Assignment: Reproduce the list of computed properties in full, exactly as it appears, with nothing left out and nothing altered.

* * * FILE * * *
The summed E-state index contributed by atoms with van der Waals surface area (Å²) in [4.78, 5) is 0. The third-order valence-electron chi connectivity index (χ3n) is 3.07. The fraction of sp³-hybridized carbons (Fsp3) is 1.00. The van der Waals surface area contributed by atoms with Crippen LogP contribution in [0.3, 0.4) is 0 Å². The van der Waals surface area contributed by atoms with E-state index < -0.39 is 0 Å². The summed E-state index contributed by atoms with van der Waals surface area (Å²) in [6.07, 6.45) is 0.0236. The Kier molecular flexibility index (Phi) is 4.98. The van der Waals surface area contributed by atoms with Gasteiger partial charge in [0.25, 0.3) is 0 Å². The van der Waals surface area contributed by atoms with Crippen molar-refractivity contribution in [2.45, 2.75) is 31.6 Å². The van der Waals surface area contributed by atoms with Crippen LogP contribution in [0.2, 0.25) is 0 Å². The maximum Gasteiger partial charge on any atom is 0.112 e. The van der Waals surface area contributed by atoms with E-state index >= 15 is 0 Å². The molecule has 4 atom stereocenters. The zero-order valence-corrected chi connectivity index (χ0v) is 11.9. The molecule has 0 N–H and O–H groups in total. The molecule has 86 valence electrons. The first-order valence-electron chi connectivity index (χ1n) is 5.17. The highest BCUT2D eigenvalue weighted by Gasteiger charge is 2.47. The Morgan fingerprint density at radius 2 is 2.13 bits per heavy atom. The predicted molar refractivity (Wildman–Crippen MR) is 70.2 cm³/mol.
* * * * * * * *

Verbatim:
The summed E-state index contributed by atoms with van der Waals surface area (Å²) in [4.78, 5) is 0. The third-order valence-electron chi connectivity index (χ3n) is 3.07. The fraction of sp³-hybridized carbons (Fsp3) is 1.00. The van der Waals surface area contributed by atoms with Crippen LogP contribution in [0.3, 0.4) is 0 Å². The van der Waals surface area contributed by atoms with E-state index < -0.39 is 0 Å². The summed E-state index contributed by atoms with van der Waals surface area (Å²) in [6.07, 6.45) is 0.0236. The Kier molecular flexibility index (Phi) is 4.98. The van der Waals surface area contributed by atoms with Gasteiger partial charge in [0.25, 0.3) is 0 Å². The van der Waals surface area contributed by atoms with Crippen molar-refractivity contribution in [2.45, 2.75) is 31.6 Å². The van der Waals surface area contributed by atoms with Crippen LogP contribution in [0.2, 0.25) is 0 Å². The maximum Gasteiger partial charge on any atom is 0.112 e. The van der Waals surface area contributed by atoms with E-state index >= 15 is 0 Å². The molecule has 4 atom stereocenters. The zero-order valence-corrected chi connectivity index (χ0v) is 11.9. The molecule has 0 N–H and O–H groups in total. The molecule has 86 valence electrons. The first-order valence-electron chi connectivity index (χ1n) is 5.17. The highest BCUT2D eigenvalue weighted by Gasteiger charge is 2.47. The Morgan fingerprint density at radius 2 is 2.13 bits per heavy atom. The predicted molar refractivity (Wildman–Crippen MR) is 70.2 cm³/mol.